Oscar-winner Alex Gibney isn’t called the hardest working man in documentaries without reason. It’s not uncommon for him to churn out more than one feature-length film in a given year, and unlike Woody Allen, they all manage to be exceptionally good. His first of two 2013 docs, “We Steal Secrets: The Story of WikiLeaks,” more than hits the sweet spot.
Gibney tackles the politically charged and highly controversial subject of Julian Assange and his WikiLeaks, a site committed to publishing information that powerful figures would rather be kept under wraps. But unlike Gibney’s films tackling a pretty clear-cut right and wrong, such as his chronicle of Elliot Spitzer in “Client 9,” the ethics and morality of “We Steal Secrets” are incredibly murky. This masterful steering through foggy gray area makes the film a perfect pick for my “F.I.L.M. of the Week.”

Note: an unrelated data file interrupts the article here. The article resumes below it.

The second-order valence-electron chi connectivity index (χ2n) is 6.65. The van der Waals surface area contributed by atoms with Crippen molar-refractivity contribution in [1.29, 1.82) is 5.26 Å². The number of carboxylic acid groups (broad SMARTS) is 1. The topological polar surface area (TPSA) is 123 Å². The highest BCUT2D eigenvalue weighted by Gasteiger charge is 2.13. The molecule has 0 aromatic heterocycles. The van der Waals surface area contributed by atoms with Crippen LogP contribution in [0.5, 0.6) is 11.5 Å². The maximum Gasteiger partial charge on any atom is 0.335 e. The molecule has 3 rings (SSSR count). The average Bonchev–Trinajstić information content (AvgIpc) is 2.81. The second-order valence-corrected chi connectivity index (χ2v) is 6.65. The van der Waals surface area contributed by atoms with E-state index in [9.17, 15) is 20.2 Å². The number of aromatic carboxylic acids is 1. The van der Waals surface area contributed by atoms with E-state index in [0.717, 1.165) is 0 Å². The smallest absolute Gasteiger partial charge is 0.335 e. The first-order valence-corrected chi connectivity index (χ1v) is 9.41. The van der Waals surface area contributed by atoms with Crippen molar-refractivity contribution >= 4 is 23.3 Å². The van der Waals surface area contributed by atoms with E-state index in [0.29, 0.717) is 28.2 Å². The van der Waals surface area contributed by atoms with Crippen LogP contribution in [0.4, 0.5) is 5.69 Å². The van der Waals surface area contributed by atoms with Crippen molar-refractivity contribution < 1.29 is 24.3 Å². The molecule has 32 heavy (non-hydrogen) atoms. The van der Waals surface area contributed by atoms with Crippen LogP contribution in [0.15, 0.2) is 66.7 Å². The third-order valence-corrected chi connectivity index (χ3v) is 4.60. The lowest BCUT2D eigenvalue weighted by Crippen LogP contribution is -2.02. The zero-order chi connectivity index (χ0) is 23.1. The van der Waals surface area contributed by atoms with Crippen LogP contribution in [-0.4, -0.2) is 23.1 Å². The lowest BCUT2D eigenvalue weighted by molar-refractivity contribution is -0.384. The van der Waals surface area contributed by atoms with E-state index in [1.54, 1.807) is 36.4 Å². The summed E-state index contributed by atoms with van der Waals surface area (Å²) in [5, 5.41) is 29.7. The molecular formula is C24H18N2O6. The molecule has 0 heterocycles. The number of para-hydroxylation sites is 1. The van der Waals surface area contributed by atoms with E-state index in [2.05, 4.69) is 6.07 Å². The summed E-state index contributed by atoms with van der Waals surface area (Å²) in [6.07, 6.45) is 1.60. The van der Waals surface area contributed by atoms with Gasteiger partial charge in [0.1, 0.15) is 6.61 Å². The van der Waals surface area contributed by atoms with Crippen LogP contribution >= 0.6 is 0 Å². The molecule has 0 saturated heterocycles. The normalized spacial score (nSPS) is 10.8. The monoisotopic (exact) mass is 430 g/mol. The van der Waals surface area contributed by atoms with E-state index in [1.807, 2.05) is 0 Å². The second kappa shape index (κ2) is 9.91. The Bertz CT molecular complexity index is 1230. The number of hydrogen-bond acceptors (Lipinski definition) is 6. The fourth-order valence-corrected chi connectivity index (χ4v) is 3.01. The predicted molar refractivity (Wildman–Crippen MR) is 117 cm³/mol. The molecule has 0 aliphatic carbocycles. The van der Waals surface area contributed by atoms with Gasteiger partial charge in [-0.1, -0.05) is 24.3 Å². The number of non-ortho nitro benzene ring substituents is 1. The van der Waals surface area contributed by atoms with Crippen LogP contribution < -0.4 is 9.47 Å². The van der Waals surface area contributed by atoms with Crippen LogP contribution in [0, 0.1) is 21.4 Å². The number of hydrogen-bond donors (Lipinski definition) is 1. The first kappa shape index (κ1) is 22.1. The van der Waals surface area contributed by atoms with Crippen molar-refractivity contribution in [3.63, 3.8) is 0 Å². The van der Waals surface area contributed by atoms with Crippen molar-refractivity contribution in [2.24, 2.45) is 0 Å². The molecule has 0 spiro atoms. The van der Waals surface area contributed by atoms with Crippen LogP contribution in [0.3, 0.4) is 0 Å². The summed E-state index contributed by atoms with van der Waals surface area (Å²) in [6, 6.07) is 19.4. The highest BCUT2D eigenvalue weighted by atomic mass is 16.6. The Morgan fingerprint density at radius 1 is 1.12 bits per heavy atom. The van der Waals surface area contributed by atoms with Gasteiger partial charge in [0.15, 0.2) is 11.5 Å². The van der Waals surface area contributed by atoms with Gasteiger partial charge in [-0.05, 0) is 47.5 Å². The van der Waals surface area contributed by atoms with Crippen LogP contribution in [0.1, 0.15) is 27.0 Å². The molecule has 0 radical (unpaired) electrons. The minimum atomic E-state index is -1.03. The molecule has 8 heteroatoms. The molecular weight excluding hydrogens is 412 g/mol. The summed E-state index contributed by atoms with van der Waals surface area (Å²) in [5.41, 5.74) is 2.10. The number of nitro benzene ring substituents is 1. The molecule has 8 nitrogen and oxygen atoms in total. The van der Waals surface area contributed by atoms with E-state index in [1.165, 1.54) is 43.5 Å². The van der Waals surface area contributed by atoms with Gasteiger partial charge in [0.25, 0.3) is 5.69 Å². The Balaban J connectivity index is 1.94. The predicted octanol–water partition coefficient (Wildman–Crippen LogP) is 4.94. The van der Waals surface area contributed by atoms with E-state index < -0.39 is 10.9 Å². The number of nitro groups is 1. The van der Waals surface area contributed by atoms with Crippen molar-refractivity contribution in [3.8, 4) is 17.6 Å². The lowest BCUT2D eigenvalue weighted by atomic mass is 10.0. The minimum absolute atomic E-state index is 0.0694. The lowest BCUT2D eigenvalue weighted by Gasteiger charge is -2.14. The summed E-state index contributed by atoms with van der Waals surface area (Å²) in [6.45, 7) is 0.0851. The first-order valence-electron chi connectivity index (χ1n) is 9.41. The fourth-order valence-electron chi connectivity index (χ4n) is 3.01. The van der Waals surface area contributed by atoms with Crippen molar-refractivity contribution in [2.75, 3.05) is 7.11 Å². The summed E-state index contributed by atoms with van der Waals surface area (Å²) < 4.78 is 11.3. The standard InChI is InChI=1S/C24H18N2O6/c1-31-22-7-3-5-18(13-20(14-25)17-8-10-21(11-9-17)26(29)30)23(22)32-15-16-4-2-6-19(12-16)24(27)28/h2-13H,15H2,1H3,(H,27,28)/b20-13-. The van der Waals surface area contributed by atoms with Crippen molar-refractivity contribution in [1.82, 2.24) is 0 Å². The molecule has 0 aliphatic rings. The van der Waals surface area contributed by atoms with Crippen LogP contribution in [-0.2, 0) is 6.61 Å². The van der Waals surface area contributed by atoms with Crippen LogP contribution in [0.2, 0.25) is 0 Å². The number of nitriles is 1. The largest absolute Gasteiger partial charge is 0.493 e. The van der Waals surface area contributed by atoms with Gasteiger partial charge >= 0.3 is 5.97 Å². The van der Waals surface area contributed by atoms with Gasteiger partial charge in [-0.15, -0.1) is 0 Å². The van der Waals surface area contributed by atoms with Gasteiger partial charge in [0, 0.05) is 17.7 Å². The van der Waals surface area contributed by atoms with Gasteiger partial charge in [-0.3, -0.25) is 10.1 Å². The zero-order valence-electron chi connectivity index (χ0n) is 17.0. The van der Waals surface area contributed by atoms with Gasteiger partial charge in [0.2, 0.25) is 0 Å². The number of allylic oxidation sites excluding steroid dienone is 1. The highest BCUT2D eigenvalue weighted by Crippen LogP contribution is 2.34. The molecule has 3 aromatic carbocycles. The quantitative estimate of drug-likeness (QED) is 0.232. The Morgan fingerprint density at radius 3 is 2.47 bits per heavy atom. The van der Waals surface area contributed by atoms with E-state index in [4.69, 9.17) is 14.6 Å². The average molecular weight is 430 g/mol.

The documentary also provides a great blend of two very different narrative styles, the individual portrait and the issues-based landscape of their broader intellectual context. Gibney gives us plenty of biographical information on Assange, shedding light on his background and thus allowing us to better make sense of him. Yet even with all this knowledge, he still remains a question mark. That is not to insult Gibney’s filmmaking but rather to complement it – he casts Assange as neither hero nor villain, simply a man who has made choices that we can interpret in a variety of ways.
As Assange fundamentally changes the nature of geopolitics, it is certainly a fact that he pushes the world in the direction of being more transparent. Gibney fills “We Steal Secrets” with commentators on both sides of the privacy debate, with a passionate and well-informed case being made for each. Ultimately, the choice of whether secrets are good, necessary, or justifiable is left up to the viewer. And after Gibney’s powerful documentary, not forming some kind of philosophy is simply not an option. One can only hope he has something similar in mind about Edward Snowden…